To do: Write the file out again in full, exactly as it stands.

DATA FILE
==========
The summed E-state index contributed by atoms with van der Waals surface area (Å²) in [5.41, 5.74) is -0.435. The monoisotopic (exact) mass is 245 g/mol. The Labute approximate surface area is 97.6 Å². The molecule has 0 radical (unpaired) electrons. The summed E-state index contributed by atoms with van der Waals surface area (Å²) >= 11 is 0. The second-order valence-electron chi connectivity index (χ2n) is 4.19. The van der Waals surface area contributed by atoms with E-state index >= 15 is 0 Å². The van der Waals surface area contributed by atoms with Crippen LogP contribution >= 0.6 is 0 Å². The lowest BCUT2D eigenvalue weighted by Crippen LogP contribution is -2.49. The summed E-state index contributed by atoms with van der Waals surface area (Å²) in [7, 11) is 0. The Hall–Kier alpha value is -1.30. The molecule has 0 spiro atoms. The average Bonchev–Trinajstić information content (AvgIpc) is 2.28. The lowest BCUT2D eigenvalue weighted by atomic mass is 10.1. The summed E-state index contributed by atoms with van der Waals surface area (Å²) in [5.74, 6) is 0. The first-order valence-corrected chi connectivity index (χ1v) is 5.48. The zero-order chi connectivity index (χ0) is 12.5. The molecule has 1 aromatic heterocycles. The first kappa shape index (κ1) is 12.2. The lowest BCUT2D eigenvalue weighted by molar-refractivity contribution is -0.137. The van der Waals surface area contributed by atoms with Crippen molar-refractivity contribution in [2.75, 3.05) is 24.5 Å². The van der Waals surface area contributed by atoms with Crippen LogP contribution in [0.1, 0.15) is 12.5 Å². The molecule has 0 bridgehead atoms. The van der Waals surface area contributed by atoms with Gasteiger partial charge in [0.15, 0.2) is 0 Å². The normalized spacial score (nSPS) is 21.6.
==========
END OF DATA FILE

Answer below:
The summed E-state index contributed by atoms with van der Waals surface area (Å²) in [5.41, 5.74) is -0.435. The monoisotopic (exact) mass is 245 g/mol. The Labute approximate surface area is 97.6 Å². The molecule has 0 radical (unpaired) electrons. The summed E-state index contributed by atoms with van der Waals surface area (Å²) >= 11 is 0. The second-order valence-electron chi connectivity index (χ2n) is 4.19. The van der Waals surface area contributed by atoms with E-state index >= 15 is 0 Å². The van der Waals surface area contributed by atoms with Crippen LogP contribution >= 0.6 is 0 Å². The lowest BCUT2D eigenvalue weighted by Crippen LogP contribution is -2.49. The summed E-state index contributed by atoms with van der Waals surface area (Å²) in [7, 11) is 0. The Hall–Kier alpha value is -1.30. The molecule has 0 spiro atoms. The average Bonchev–Trinajstić information content (AvgIpc) is 2.28. The lowest BCUT2D eigenvalue weighted by atomic mass is 10.1. The summed E-state index contributed by atoms with van der Waals surface area (Å²) in [5.74, 6) is 0. The first-order valence-corrected chi connectivity index (χ1v) is 5.48. The zero-order chi connectivity index (χ0) is 12.5. The molecule has 1 aromatic heterocycles. The first kappa shape index (κ1) is 12.2. The lowest BCUT2D eigenvalue weighted by molar-refractivity contribution is -0.137. The van der Waals surface area contributed by atoms with Crippen molar-refractivity contribution in [2.75, 3.05) is 24.5 Å². The van der Waals surface area contributed by atoms with Crippen LogP contribution in [0.1, 0.15) is 12.5 Å². The molecule has 0 bridgehead atoms. The van der Waals surface area contributed by atoms with Gasteiger partial charge in [0.15, 0.2) is 0 Å². The normalized spacial score (nSPS) is 21.6.